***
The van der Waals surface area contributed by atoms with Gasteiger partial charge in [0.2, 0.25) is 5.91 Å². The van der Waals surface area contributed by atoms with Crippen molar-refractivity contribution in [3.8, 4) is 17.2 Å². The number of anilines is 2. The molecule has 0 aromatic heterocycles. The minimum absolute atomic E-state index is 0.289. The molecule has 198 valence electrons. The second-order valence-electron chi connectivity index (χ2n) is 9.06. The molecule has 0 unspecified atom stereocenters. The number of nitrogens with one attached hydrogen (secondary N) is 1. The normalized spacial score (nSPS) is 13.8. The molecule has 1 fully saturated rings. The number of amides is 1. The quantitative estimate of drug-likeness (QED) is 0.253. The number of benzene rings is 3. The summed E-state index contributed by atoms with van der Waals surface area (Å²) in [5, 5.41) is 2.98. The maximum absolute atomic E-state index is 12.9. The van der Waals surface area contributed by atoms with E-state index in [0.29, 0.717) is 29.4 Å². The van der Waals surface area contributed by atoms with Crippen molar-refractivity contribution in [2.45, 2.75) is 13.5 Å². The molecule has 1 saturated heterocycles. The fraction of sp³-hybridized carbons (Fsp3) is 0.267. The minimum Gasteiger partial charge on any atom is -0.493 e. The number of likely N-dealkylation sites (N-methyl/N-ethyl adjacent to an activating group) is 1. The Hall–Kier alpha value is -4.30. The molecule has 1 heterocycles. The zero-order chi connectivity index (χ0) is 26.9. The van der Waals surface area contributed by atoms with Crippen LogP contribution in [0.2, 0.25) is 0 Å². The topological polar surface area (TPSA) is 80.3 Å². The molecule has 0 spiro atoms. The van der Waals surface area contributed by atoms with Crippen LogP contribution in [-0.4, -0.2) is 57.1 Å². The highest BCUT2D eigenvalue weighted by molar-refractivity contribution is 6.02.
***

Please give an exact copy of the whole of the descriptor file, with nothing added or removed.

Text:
The van der Waals surface area contributed by atoms with Gasteiger partial charge in [0.2, 0.25) is 5.91 Å². The van der Waals surface area contributed by atoms with Crippen molar-refractivity contribution in [3.8, 4) is 17.2 Å². The number of anilines is 2. The molecule has 0 aromatic heterocycles. The minimum absolute atomic E-state index is 0.289. The molecule has 198 valence electrons. The second-order valence-electron chi connectivity index (χ2n) is 9.06. The molecule has 0 unspecified atom stereocenters. The number of nitrogens with one attached hydrogen (secondary N) is 1. The normalized spacial score (nSPS) is 13.8. The molecule has 1 fully saturated rings. The number of amides is 1. The quantitative estimate of drug-likeness (QED) is 0.253. The number of benzene rings is 3. The summed E-state index contributed by atoms with van der Waals surface area (Å²) in [5, 5.41) is 2.98. The maximum absolute atomic E-state index is 12.9. The van der Waals surface area contributed by atoms with E-state index in [0.29, 0.717) is 29.4 Å². The van der Waals surface area contributed by atoms with Crippen molar-refractivity contribution in [2.45, 2.75) is 13.5 Å². The molecule has 1 saturated heterocycles. The fraction of sp³-hybridized carbons (Fsp3) is 0.267. The minimum Gasteiger partial charge on any atom is -0.493 e. The number of likely N-dealkylation sites (N-methyl/N-ethyl adjacent to an activating group) is 1. The Hall–Kier alpha value is -4.30. The molecule has 1 heterocycles. The zero-order chi connectivity index (χ0) is 26.9. The van der Waals surface area contributed by atoms with Crippen LogP contribution in [0.2, 0.25) is 0 Å². The topological polar surface area (TPSA) is 80.3 Å². The molecule has 0 spiro atoms. The van der Waals surface area contributed by atoms with Crippen LogP contribution in [-0.4, -0.2) is 57.1 Å². The highest BCUT2D eigenvalue weighted by molar-refractivity contribution is 6.02.